Accounts like these – the escape thesis and what we might call the (unconscious) “fake it till you make it” thesis – circle the kernel of truth about the connection between extremism and the good life, but I think they also obscure an important distinction between why people join extremist groups and what extremist groups offer. Both accounts ultimately appeal to practically motivated cognition to explain why people join extremist groups. People become extremists because extremism does something good for them. However, this explanation oversimplifies extremists, reducing them down to mere egoists pursuing only what advances their self-directed practical aims, unencumbered by a need to be responsive to truth. That is, it ignores the intellectual side of extremism. Rather than being passively drawn into extremism for essentially practical reasons, individuals are often convinced of the truth of extremist ideologies; their endorsement of these ideologies is an expression not only or not always of their practical agency but of their intellectual agency as well.[5]

That being said, we need to avoid falling into the opposite trap of overly intellectualizing extremism. We cannot assume people always join extremist groups only for practical benefits. That’s true. But neither can we ignore those benefits when we attempt to understand the deradicalization process. Even if reason got them into this mess – that is, even when individuals do adopt extremist ideologies through an unfettered exercise of reason – we cannot assume reason alone will get them out of it.

The Author would like to thank Majo Buteler, Marcello Cabral, Quassim Cassam, Thi Nguyen, Luis Oliveira, and the students in my extremism seminar for discussion of these issues.

Photo by Marianna Smiley on Unsplash


[1] Saying what exactly extremism is turns out to be a tricky business, one I will not engage in here. For recent insightful attempts, see Berger (2018), Cassam (2022), and Battaly (2023). There are a host of traits associated with extremism, e.g., intolerance, rigidity and inflexibility, feelings of victimization, hate and anger towards particular outgroups, displeasure and fear about the state of the world or the direction it is headed, willingness to sacrifice oneself or others in the name of one’s ideals. Of course, having any or even all of these traits to some degree needn’t make one an extremist; you could simply be principled and your grievances legitimate (see Cassam (2022: ch. 4) for discussion). Typically, we think of an extremist as someone who has many of these traits to a very high degree, significantly disproportionately to the actual state of the world or to their grievances, and, indeed, as someone who is obsessed with, and perhaps possessed by, their grievances. One thing I do not want to say is that one is an extremist simply for deviating from so-called “mainstream” beliefs, even radically so. Some are happy to employ this thin notion of extremism. But when I say things like “living the extremist life is not living the good life,” I intend to be referring to a more robust, more clearly negative form of extremism.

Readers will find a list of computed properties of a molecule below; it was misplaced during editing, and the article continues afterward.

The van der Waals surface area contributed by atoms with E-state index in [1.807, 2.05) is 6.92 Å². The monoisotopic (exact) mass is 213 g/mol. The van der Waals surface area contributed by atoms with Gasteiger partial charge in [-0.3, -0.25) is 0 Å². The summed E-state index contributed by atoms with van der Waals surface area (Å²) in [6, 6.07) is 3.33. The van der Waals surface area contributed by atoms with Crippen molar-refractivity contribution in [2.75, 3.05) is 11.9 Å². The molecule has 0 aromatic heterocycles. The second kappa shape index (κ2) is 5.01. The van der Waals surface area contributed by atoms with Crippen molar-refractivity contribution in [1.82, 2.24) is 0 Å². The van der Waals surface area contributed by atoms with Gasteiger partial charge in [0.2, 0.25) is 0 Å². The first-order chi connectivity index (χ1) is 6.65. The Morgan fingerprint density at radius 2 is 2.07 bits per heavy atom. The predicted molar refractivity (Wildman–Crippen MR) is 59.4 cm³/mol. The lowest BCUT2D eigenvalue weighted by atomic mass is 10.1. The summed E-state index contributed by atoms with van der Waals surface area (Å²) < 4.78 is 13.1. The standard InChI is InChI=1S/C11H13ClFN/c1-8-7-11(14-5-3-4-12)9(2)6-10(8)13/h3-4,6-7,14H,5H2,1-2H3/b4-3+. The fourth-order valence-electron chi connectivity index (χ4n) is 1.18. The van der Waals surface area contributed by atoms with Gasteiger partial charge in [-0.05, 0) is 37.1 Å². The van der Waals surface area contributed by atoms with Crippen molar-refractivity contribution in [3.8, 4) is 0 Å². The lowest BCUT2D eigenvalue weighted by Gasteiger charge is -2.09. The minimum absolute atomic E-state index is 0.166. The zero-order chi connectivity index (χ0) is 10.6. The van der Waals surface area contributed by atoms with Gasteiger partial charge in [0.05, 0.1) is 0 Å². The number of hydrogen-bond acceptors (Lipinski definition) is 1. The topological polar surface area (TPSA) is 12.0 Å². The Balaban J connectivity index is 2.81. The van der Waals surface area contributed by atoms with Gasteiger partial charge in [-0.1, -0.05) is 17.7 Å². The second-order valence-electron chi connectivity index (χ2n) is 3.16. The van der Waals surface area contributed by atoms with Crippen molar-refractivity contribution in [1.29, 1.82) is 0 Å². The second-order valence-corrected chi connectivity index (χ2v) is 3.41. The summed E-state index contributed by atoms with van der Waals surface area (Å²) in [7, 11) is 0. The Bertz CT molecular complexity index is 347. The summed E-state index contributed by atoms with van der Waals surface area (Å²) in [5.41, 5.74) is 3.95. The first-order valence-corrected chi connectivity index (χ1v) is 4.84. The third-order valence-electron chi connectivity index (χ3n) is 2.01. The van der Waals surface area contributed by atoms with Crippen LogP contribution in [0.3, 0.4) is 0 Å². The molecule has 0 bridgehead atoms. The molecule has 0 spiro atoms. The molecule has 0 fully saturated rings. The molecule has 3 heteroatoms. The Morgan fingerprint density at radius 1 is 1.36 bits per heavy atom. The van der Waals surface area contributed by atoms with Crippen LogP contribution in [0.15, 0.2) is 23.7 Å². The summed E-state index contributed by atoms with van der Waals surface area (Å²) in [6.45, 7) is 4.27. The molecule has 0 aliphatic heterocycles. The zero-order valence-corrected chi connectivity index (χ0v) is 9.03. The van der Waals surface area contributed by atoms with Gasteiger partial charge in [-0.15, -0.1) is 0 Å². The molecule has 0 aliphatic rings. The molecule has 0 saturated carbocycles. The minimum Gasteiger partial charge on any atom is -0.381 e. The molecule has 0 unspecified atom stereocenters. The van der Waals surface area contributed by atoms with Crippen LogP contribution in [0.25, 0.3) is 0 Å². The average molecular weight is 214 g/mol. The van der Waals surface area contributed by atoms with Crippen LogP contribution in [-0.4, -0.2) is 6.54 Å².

[2] Morton (2019).

[3] Hoffer (1951: 12).

[4] Munro (2023).

[5] For a defense and exploration of this corrective, see Cassam (2022).



Battaly, H. (2023) Can Fanaticism be a Liberatory Virtue? Synthese 201: 1-27.

Berger, J.M. (2018) Extremism. MIT Press.

Cassam, Q. (2022) Extremism: A Philosophical Analysis. Routledge.

Hoffer, E. (1951) The True Believer: Thoughts on the Nature of Mass Movements. Harper & Row Publishers.

Katsafanas, P. (2022) Philosophy of Devotion: The Longing for Invulnerable ideals. Oxford University Press.

Llanera, T. (2023) The Misogyny Paradox and the Alt-Right. Hypatia 1-20. doi:10.1017/hyp.2023.4

Morton, J. (2019) Moving Up Without Losing Your Way: The Ethical Costs of Upward Mobility. Princeton University Press.

Munro, D. (2023) Cults, Conspiracies, and Fantasies of Knowledge. Episteme 1-22. doi:10.1017/epi.2022.55

Nietzsche, F. (1974) The Gay Science. Trans. W. Kaufmann. Vintage.

Phelps-Roper, M. (2019) Unfollow: A Memoir of Loving and Leaving the Westboro Baptist Church. Farrar, Strous, and Giroux.

Nguyen, C. T. (MS) Value Capture.

Sartre, J. (1943/2018) Being and Nothingness. Routledge.

Saslow, E. (2018) Rising out of Hatred: The Awakening of a Former White Nationalist. Doubleday.